Politics Heat Up At OFA
Past OFA presidents are challenging the process the association is using to amend its bylaws along with proposed revisions.
September 10, 2008
Past OFA presidents are challenging the process the association is using to amend its bylaws along with proposed revisions. In response, OFA has stopped the current voting process and has issued a full response to the challenges and allegations from the group of past presidents.
The procedural mistake was not publishing the proposed bylaw revisions in the OFA Bulletin before the vote, as mandated by the current constitution and bylaws. Instead, the revisions were mailed directly to members with ballots in August. Once the revisions are published in the bulletin, the voting process will begin again.
Just after Labor Day, 800 OFA members in Ohio and Michigan received a letter from Walter Krueger of Lakewood Greenhouse in Toledo, Ohio, who served as OFA president from 1993 to 1995. An additional letter urging a "no" vote on the proposed changes was signed by Krueger, and four more past presidents - Justin Marotta of Possum Run Greenhouse, Bellville, Ohio; Robert Maddux of Krueger-Maddux Greenhouses in Cincinatti, Ohio, and Osgood, Ind.; Gordy Perkins of Perkins Flowers in Lapeer, Mich.; and Roger Feist of West Hills Greenhouses in Cincinatti. Former OFA board member Dick Bostdorff of Bostdorff Greenhouse Acres in Bowling Green, Ohio, also signed the joint letter, which began with:
"We are in the midst of a constitutional crisis! As past presidents and former chairmen of the constitution and bylaws committee, we urge all members to vote No on the proposed changes being presented at this time. When a committee has to eliminate three-fourths of the provisions of the constitution and bylaws to achieve their objectives, something is terribly wrong with the process."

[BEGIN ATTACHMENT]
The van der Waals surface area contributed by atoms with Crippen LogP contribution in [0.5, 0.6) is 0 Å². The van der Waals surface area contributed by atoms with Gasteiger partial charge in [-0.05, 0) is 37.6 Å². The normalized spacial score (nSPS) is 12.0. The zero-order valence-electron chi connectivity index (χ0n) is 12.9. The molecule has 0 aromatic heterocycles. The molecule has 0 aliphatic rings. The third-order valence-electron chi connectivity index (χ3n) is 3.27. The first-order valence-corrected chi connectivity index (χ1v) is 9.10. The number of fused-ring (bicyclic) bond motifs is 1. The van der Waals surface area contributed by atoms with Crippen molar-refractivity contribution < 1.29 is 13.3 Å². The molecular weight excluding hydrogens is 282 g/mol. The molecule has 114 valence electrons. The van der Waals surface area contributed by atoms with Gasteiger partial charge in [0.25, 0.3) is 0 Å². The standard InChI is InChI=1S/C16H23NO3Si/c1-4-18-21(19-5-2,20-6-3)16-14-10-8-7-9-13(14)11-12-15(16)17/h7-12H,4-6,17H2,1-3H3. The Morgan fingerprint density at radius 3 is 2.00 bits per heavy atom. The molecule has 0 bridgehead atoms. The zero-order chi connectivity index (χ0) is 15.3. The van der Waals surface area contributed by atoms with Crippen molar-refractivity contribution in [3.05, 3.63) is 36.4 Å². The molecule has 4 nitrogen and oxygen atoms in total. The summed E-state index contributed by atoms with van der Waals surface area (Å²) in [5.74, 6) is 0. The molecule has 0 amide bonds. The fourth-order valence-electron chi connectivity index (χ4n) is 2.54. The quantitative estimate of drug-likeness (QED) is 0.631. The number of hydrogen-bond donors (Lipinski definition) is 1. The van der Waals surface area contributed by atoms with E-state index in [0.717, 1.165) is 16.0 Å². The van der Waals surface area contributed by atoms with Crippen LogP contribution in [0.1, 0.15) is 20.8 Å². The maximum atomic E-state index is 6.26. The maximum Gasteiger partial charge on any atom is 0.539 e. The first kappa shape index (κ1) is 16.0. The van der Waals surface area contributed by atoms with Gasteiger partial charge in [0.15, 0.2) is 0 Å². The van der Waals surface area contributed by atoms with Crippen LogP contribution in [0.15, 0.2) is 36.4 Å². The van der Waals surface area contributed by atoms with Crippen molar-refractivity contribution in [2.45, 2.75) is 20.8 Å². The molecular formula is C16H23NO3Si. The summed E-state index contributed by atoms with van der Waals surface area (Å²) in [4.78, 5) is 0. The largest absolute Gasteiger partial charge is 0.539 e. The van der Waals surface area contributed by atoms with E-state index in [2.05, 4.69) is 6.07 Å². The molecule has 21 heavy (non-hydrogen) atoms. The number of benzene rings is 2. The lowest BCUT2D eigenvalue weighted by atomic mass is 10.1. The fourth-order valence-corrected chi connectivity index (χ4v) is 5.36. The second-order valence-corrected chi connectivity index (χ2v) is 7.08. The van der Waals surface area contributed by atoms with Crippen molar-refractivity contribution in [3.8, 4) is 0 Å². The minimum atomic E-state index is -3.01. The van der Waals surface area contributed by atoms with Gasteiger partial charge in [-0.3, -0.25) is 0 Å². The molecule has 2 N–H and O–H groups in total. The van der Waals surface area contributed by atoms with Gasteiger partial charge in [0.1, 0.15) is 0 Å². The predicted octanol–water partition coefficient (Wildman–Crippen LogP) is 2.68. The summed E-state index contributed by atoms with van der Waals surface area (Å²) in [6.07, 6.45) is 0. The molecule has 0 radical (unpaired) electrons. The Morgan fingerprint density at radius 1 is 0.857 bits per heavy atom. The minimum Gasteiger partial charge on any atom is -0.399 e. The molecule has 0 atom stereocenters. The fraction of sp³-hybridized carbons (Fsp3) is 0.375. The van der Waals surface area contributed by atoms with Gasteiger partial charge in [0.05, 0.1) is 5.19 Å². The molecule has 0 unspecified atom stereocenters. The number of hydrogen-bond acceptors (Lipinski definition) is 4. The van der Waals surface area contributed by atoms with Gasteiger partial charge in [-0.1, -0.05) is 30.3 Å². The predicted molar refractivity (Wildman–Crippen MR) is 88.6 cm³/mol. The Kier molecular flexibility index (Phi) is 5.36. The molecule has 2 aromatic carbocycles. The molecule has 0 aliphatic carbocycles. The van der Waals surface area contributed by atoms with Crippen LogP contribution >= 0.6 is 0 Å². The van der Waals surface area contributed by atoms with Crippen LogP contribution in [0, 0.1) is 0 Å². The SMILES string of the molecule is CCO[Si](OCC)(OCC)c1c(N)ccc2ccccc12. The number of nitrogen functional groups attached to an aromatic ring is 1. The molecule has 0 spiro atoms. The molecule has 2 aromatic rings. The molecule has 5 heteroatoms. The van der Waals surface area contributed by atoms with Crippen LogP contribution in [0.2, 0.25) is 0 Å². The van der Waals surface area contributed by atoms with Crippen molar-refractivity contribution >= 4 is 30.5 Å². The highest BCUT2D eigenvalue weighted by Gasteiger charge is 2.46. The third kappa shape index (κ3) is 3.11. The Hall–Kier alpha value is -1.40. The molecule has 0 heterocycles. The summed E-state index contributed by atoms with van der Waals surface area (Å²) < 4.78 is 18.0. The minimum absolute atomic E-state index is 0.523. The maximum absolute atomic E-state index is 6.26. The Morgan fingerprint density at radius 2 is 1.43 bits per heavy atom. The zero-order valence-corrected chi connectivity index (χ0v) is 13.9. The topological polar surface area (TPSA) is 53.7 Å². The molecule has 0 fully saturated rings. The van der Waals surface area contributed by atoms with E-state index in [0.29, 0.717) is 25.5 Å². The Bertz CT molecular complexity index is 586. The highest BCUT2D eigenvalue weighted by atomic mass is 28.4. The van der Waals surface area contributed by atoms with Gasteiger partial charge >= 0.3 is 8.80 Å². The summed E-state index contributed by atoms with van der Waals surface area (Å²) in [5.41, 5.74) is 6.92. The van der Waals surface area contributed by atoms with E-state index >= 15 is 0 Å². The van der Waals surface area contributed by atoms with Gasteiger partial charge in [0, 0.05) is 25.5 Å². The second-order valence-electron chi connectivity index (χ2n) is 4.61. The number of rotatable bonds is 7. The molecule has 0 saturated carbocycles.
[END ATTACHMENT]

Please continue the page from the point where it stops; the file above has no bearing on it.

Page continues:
One of the top concerns they expressed is severing formal ties to Ohio and The Ohio State University (OSU), which created OFA nearly 80 years ago as the Ohio Florist's Association. Proposed constitutional revisions include eliminating the six mandatory board seats for Ohio growers on the 15-member board.
"You can be a national association without decimating your home state," Krueger said in an interview. "We used to have nine Ohio directors and then went to six 10 years ago. Six is not a majority but a good enough block to have an impact on programs. If you don't have credibility in your own state, how can you go out on the road and sell yourself to other people?"
OFA's response on the Ohio issue is: "The proposed revisions do not remove OSU or Ohio members from OFA participation. They simply provide that those relationships not be mandated to the exclusion of others. OFA partners with many academic institutions, including OSU, and the governing documents of the organization should reflect that. Mandating that nearly one-third of the board be from one state is not reflective of OFA's national scope. Ohio members will always have the opportunity to serve on the board but the quantity of those board seats should be decided by the entire voting membership."
OFA's 173 Ohio grower members represent 7 percent of total membership. Ohio-centric activities OFA does fund and participate in include:
- Funding the Floriculture Industry Roundtable of Ohio, a group of Ohio Extension agents focused on addressing needs of Ohio growers through the Gus Poesch Endowment.
- Providing a workers' compensation pool to Ohio-only members.
- Underwriting two OSU student scholarships for floriculture and supporting OSU events and trial gardens.
- Hosting the OFA grower Extension council, which is a forum for Ohio growers and OSU Extension agents to meet and discuss challenges and solutions.
The past presidents also expressed serious concerns related to bylaws amendments that revolve around the executive director/CEO's responsibilities and appointment and financial reporting requirements.
"What we have here is a family quarrel - nothing more and nothing less," said the letter issued to members by OFA's executive committee. "Those of us involved in family businesses understand these quarrels often come from differences of opinion between generations. One generation wants to embrace the past and others want to embrace the future."
To view OFA's complete response and supporting documents, visit: